The early modern genre of historia connected the study of nature and the study of culture from the early Renaissance to the eighteenth century. The ubiquity of historia as a descriptive method across a variety of disciplines -- including natural history, medicine, antiquarianism, and philology -- indicates how closely intertwined these scholarly pursuits were in the early modern period. The essays collected in this volume demonstrate that historia can be considered a key epistemic tool of early modern intellectual practices.Focusing on the actual use of historia across disciplines, the essays highlight a distinctive feature of early modern descriptive sciences: the coupling of observational skills with philological learning, empiricism with erudition. Thus the essays bring to light previously unexamined links between the culture of humanism and the scientific revolution.The contributors, from a range of disciplines that echoes the broad scope of early modern historia, examine such topics as the development of a new interest in historical method from the Renaissance artes historicae to the eighteenth-century tension between "history" and "system"; shifts in Aristotelian thought paving the way for revaluation of historia as descriptive knowledge; the rise of the new discipline of natural history; the uses of historia in anatomical and medical investigation and the writing of history by physicians; parallels between the practices of collecting and presenting information in both natural history and antiquarianism; and significant examples of the ease with which early seventeenth-century antiquarian scholars moved from studies of nature to studies of culture.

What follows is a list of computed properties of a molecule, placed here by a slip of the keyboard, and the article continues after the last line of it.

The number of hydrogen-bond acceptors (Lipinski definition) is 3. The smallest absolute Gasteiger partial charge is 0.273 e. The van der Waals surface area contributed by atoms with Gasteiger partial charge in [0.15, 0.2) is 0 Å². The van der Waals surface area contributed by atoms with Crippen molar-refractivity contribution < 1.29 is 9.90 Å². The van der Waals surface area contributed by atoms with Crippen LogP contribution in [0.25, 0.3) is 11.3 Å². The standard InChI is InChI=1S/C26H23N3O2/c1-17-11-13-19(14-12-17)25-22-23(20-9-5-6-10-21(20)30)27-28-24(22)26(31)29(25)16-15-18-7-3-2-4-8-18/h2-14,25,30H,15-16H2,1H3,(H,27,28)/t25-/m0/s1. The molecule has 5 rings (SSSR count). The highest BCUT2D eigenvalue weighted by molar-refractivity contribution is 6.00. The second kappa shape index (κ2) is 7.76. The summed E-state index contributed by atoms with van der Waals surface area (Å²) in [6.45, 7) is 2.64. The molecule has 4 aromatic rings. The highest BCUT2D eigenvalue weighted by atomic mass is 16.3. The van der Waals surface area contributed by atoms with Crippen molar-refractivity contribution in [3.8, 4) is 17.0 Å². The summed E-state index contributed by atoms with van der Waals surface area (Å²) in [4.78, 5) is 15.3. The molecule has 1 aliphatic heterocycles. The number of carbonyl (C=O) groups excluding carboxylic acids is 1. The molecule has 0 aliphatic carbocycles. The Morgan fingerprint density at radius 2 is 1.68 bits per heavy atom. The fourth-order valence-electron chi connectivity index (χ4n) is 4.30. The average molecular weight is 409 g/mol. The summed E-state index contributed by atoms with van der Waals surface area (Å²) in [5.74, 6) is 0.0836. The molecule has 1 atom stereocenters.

This volume examines the transformation in ways of studying nature that took place in Western Europe during the fifteenth and sixteenth centuries. Some of the essays trace particular textual traditions, while others follow the development of scholarly and professional communities. Some concentrate on the internal analysis of primary sources, while others examine the spread of practices to larger groups. Central to all is the search for a context for the increased fascination with nature, and especially with natural particulars—the details of natural forms, plants, and animals—that characterized this period. The essays also discuss how older theories and methods continued to exist; how the renewed study of classical sources introduced new problems and theories into the study of nature; how the structure of disciplines, both old and new, shaped approaches to the natural world; and how the material and practical means of disseminating knowledge helped to shape its content.
Recently the history of science in early modern Europe has been both invigorated and obscured by divisions between scholars of different schools. One school tends to claim that rigorous textual analysis provides the key to the development of science, whereas others tend to focus on the social and cultural contexts within which disciplines grew. This volume challenges such divisions, suggesting that multiple historical approaches are both legitimate and mutually complementary.
Contributors: Michael J. B. Allen, Ann Blair, Daniela Mugnai Carrara, Brian P. Copenhaver, Chiara Crisciani, Luc Deitz, Paula Findlen, James Hankins, Thomas DaCosta Kaufmann, John Monfasani, William Newman, Vivian Nutton, Katharine Park.